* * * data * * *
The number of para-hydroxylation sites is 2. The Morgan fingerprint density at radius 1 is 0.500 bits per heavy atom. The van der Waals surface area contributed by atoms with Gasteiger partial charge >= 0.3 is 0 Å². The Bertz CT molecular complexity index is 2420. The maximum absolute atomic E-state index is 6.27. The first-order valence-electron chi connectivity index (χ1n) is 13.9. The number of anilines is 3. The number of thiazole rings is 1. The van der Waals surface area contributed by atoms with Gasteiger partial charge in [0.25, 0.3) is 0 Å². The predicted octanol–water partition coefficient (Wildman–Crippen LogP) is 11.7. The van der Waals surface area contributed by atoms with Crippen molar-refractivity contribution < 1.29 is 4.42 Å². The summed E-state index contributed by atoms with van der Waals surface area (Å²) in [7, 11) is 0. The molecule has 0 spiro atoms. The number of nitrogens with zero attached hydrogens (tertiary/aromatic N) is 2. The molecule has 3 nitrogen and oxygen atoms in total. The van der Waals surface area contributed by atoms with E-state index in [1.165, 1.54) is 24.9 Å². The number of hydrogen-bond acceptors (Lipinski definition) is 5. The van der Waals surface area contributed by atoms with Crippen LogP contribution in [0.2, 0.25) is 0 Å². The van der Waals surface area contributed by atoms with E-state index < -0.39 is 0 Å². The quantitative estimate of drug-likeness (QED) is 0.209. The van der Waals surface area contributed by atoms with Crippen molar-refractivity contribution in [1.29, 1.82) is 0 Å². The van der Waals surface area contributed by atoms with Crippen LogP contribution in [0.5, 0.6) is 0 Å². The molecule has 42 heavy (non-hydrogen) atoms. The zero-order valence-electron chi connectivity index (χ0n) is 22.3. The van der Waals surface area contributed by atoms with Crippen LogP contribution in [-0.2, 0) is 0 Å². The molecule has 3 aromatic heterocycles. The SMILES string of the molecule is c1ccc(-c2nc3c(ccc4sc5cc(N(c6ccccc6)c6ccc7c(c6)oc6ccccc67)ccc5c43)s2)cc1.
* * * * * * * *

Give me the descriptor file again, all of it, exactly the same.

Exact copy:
The number of para-hydroxylation sites is 2. The Morgan fingerprint density at radius 1 is 0.500 bits per heavy atom. The van der Waals surface area contributed by atoms with Gasteiger partial charge >= 0.3 is 0 Å². The Bertz CT molecular complexity index is 2420. The maximum absolute atomic E-state index is 6.27. The first-order valence-electron chi connectivity index (χ1n) is 13.9. The number of anilines is 3. The number of thiazole rings is 1. The van der Waals surface area contributed by atoms with Gasteiger partial charge in [0.25, 0.3) is 0 Å². The predicted octanol–water partition coefficient (Wildman–Crippen LogP) is 11.7. The van der Waals surface area contributed by atoms with Crippen molar-refractivity contribution < 1.29 is 4.42 Å². The summed E-state index contributed by atoms with van der Waals surface area (Å²) in [7, 11) is 0. The molecule has 0 spiro atoms. The number of nitrogens with zero attached hydrogens (tertiary/aromatic N) is 2. The molecule has 3 nitrogen and oxygen atoms in total. The van der Waals surface area contributed by atoms with E-state index in [1.165, 1.54) is 24.9 Å². The number of hydrogen-bond acceptors (Lipinski definition) is 5. The van der Waals surface area contributed by atoms with Crippen LogP contribution in [0.2, 0.25) is 0 Å². The van der Waals surface area contributed by atoms with E-state index < -0.39 is 0 Å². The quantitative estimate of drug-likeness (QED) is 0.209. The van der Waals surface area contributed by atoms with Crippen molar-refractivity contribution in [1.29, 1.82) is 0 Å². The van der Waals surface area contributed by atoms with Crippen LogP contribution in [0.5, 0.6) is 0 Å². The molecule has 42 heavy (non-hydrogen) atoms. The zero-order valence-electron chi connectivity index (χ0n) is 22.3. The van der Waals surface area contributed by atoms with Crippen LogP contribution in [-0.2, 0) is 0 Å². The molecule has 3 aromatic heterocycles. The SMILES string of the molecule is c1ccc(-c2nc3c(ccc4sc5cc(N(c6ccccc6)c6ccc7c(c6)oc6ccccc67)ccc5c43)s2)cc1.